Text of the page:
So, I have a quick question. Is it weird to go to a steakhouse and order more seafood than meat? It seems like it doesn’t make much sense. Actually, the sense it makes is almost none. Who would elect to go to a steakhouse with the full intention of ordering a plate full of ocean creatures? That was my thought process before eating at Del Campo, and now I am in full and total support of this practice. Let me explain…
So, here’s a fun fact: I don’t eat any red meat. Zilch. I randomly became a vegetarian in college, but then reincorporated fish and chicken into my diet. Unfortunately for Bessie the Cow, meat never made a chance to reemerge. But no matter what your diet is, you will be completely fine at Del Campo. Really, you will.
Most of the items at Del Campo are smoked in some sort of way. The bread and olive oil? Smoked. The tuna tartare (you’ll see it in a second)? Smoked. The mimosas at brunch? Smoky the Bear, folks. It adds an interesting addition to all of the dishes, as some have a heavier amount of smoky flavor than others.
We started off with a few appetizers, one of which was the burrata. If you aren’t too familiar with burrata it is basically the High Priest of all mozzarella products. Or possibly the Pope.This burrata came with peas, spring onion and meyer lemon, and was creamy, fresh and beautiful.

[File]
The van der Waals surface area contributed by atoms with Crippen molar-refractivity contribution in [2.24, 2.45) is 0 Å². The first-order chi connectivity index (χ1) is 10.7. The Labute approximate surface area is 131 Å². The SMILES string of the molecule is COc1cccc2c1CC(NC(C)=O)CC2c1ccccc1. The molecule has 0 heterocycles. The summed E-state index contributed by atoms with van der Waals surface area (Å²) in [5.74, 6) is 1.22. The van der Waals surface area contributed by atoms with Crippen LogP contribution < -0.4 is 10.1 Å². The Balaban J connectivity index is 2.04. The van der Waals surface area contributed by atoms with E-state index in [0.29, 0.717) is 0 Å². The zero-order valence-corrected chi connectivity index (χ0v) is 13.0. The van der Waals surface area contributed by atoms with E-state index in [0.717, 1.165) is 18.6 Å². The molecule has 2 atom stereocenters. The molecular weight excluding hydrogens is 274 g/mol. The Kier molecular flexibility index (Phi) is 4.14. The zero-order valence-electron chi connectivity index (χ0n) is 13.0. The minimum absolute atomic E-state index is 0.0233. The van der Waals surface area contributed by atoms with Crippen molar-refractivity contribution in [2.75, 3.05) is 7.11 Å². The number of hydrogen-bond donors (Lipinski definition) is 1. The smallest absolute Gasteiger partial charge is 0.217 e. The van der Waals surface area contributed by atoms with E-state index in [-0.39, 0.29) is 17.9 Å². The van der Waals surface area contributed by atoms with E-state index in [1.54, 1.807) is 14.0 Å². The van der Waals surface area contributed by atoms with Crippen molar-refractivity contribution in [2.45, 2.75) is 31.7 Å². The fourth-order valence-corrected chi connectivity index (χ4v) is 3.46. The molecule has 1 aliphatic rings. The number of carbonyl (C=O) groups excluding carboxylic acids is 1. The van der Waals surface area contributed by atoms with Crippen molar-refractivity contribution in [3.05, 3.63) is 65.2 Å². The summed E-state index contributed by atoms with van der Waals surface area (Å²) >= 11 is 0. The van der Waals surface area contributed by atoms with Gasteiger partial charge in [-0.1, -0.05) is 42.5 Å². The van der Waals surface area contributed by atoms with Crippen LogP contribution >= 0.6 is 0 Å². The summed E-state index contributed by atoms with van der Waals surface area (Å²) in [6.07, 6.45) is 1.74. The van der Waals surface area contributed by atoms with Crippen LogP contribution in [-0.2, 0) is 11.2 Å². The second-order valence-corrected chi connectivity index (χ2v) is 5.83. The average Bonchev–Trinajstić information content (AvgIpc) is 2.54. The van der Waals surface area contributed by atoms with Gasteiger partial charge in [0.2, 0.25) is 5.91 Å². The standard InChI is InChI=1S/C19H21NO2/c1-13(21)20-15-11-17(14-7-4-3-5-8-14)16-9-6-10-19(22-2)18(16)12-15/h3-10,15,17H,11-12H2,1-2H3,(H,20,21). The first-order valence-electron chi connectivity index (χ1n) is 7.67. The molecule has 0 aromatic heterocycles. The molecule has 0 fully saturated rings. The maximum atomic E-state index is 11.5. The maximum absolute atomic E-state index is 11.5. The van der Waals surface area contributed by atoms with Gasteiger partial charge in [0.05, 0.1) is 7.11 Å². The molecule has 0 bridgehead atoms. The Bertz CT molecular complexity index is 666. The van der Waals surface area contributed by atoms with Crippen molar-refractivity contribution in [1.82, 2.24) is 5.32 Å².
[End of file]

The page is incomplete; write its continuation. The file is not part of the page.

Here is where the adventures in seafood begin, kiddies. The next appetizer was the smoked (of course!) tuna tartare. It came with burnt vegetables, an egg, and chives. It was fairly rich, so having just a small amount of it was perfect.
It’s time for more seafood, and this one was actually a double whammy. This entree was the salt baked salmon, which came atop a bed of crab fried rice, asparagus, smoked (yep) roe and shiitake mushrooms. The dish was layered with flavor from the umami-intense mushrooms and fried rice and rich salmon. The heaviness was perfectly cut from the bright, salty roe and the freshness from the asparagus.
There was also bronzini involved, which is a delicate and flaky white fish. It was prepared grilled with artichokes, smoked (you know it) olives, piquillo peppers, garlic and citrus. Also, peep that lemon. You know there was some smoke-sorcery going on there.
Here’s the grand finale, folks. While I didn’t actually try the steak, I did help myself to a sampling of the chimichurri. It was so fresh and so clean, clean. The steak was a perfectly cooked medium-rare and smelled pretty divine. (I hate to nag you, but please don’t order your steak under medium. I’m begging you.)
So the bottom line is you can go to Del Campo and get meat. You can go to Del Campo and get not-meat. You can go to Del Campo and get fish. The bottom line is, just go. It’s delicious.